Presentation on theme: "INCIDENT NOTIFICATION WHO YOU GONNA CALL? Environmental Conference June 4, 2012."— Presentation transcript:
INCIDENT NOTIFICATION WHO YOU GONNA CALL? Environmental Conference June 4, 2012
When to Call Spills, Releases, Emergencies Ditches, Culverts, Stormwater Drains, Wastewater Drains, Atmosphere Anything that leads to ‘waters of the state’ and/or off the property Chemicals, Oils, Fuels, Ingredients, Gases Immediately, Immediately, Immediately
Who to Call (External) National Response Center State Environmental Response Center LEPC Fire Department Coast Guard POTW Water and Sewer Authority
Use the System www.smithfieldwebmetrics.com Login Report an Incident Provide what info you can Link to guidelines for reference Keep distribution up to date
What to Know What material was spilled/released What time was the incident discovered Any injuries Where did the material go Facility address Who (by name) you called & when Any tracking numbers you are given Quantity can come later
Penalty Exposures Under CERCLA/EPCRA Depends on amount, and significant penalty exposure begins after 15 minutes from discovery of the release $32,500 exposure per violation depending on timing and amount of release
Penalty Exposures Under CERCLA/EPCRA Four potential violations (notifications to NRC, SERC, LEPC, written follow up) Do the math - $130,000 possible per incident Aggravating factors – if the Company is determined to have prior violations, penalties can be tripled More math - $390,000 per incident
Examples: EPA Consent Decree Entered, and Civil Penalty of $17,875 paid, for delay in contacting SERC of 3 hours. NRC and locals notified promptly. Difficulty experienced in contacting subsidiary coordinator. CANNOT RELY ON SUBSIDIARY COORDINATOR TO MAKE CALLS – MUST BE MADE IMMEDIATELY BY FACILITY PERSONNEL.
Examples: EPA Consent Decree Entered, and Civil Penalty of $83,000 (delayed reporting of four hours to NRC, delayed reporting to state, and failure to notify local authorities); claim that should have notified neighboring county too, based on proximity MUST CALL ALL AGENCIES, EVEN IF THEY SAY IT IS NOT NECESSARY.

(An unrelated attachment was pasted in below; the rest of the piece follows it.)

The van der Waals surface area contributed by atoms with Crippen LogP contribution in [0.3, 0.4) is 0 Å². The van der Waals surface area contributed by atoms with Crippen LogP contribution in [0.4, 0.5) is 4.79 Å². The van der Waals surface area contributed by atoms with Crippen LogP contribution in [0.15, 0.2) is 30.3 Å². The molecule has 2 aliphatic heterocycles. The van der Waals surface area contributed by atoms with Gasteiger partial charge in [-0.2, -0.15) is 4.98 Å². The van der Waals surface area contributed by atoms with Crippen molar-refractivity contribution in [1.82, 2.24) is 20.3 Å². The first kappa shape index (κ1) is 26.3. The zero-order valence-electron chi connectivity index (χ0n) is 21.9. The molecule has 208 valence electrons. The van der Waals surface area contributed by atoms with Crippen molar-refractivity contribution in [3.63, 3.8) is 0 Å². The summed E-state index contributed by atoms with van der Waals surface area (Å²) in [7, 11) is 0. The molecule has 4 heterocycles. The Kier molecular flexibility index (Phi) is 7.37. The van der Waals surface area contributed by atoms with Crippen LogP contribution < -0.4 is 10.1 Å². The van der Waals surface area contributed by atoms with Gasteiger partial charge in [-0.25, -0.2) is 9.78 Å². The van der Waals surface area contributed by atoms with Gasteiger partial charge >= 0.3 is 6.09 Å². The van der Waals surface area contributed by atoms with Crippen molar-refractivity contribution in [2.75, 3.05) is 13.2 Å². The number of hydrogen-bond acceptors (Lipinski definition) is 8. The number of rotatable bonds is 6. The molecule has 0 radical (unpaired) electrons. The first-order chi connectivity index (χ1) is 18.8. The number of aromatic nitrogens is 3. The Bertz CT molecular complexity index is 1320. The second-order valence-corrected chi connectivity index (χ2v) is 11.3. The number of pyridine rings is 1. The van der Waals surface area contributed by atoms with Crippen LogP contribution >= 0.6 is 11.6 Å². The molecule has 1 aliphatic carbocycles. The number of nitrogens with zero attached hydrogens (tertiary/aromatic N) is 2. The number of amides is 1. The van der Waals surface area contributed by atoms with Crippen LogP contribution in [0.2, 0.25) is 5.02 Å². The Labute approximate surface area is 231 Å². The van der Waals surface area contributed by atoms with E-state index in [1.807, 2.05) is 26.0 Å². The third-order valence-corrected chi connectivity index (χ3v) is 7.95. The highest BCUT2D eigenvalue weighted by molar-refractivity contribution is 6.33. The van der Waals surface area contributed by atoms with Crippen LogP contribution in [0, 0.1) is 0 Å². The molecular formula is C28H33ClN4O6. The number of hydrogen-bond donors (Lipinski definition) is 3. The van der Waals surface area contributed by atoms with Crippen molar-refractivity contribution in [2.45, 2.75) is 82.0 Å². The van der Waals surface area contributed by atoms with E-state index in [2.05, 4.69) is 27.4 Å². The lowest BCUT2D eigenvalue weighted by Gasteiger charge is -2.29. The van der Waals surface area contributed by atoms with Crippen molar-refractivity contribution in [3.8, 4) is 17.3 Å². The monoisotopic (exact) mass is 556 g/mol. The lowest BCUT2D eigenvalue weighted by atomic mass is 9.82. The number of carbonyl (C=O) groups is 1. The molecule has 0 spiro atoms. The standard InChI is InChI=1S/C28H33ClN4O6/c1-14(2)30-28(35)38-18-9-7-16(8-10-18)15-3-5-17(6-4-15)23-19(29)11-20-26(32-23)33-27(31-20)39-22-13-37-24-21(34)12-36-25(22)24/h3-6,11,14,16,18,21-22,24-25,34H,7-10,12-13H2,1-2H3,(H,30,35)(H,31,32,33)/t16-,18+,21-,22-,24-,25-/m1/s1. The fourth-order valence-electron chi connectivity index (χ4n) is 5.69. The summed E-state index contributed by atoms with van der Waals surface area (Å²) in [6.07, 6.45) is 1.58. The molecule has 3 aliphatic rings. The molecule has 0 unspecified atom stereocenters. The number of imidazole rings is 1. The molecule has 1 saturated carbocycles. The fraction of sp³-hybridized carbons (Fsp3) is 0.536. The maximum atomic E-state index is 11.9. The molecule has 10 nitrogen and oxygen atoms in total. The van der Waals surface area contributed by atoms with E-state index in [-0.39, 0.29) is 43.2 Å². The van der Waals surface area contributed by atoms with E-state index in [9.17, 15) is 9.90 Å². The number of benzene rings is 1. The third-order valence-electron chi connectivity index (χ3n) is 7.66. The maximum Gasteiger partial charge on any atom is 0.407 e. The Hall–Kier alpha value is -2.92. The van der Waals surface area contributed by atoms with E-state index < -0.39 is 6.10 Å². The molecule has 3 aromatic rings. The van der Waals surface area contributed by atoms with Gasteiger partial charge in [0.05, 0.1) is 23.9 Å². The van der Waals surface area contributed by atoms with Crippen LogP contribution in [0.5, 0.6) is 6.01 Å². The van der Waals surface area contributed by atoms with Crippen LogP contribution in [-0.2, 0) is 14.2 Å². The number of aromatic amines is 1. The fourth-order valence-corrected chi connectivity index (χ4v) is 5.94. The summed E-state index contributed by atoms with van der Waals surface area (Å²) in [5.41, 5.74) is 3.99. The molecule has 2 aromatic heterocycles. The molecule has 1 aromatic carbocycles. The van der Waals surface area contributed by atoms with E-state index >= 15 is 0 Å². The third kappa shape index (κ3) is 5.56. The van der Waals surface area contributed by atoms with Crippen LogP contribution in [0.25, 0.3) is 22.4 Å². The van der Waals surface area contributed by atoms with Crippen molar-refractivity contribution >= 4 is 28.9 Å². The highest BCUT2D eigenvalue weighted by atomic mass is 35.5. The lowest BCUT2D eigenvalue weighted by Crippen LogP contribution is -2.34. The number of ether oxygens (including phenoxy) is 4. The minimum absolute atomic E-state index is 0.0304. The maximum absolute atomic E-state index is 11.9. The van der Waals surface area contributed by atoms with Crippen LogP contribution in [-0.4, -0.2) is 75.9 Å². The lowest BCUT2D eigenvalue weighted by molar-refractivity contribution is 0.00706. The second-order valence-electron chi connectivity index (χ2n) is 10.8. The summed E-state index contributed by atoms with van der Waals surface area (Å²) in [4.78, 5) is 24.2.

Examples: Criminal investigation for delay in reporting to NRC and failure to report to State and Locals for approximately one week; MUST REPORT IMMEDIATELY EVEN IF THE QUANTITY IS UNKNOWN IF IT COULD BE OVER 100 LBS., IF YOU DO NOT HAVE THE EXACT NUMBERS; CAN FOLLOW UP WITH THE SPECIFICS
Takeaways When in doubt, CALL Contact ALL agencies LIST and POST all contact numbers Notifications must be IMMEDIATE IMMEDIATE means less than 15 minutes Use a WRITTEN procedure and form TRAIN, TRAIN, TRAIN
Environmental Affairs 4 Emergency Release Reports and Environmental Incidents: Follow-up with Environmental Affairs In accordance with federal, state, and local regulations, facilities are required to make immediate reports to the government of specified spills, releases, or other emergencies. Each facility manager and/or designated subsidiary environmental manager is responsible (a) to ensure that his or her staff is familiar with the release report requirements, (b) to develop a comprehensive written release report procedure with includes appropriate National Response Center, state environmental release report, and local environmental release report contact information, and (c) to follow through with that procedure for each required release report. At a minimum, such procedures shall include prior planning for releases for all hazardous substances handled at the facility, including evaluation of circumstances likely to cause a release of reportable quantities. Environmental Affairs and the Legal Department will be available to assist the subsidiary environmental personnel in determining the reporting requirements in general and in response to particular incidents if needed. After the notification to government agencies has been completed, subsidiary environmental personnel are expected to promptly notify Environmental Affairs and any designated subsidiary environmental manager of reportable releases. In the event of significant spills, discharges, or other incidents that may not be required to be reported to government agencies, subsidiary personnel should take appropriate steps to ensure the safety of any individuals that might be affected and initiate appropriate steps to address the immediate issue, and then as soon as possible contact Environmental Affairs. Smithfield Foods, Inc. Environmental Affairs Guidelines June 30, 2004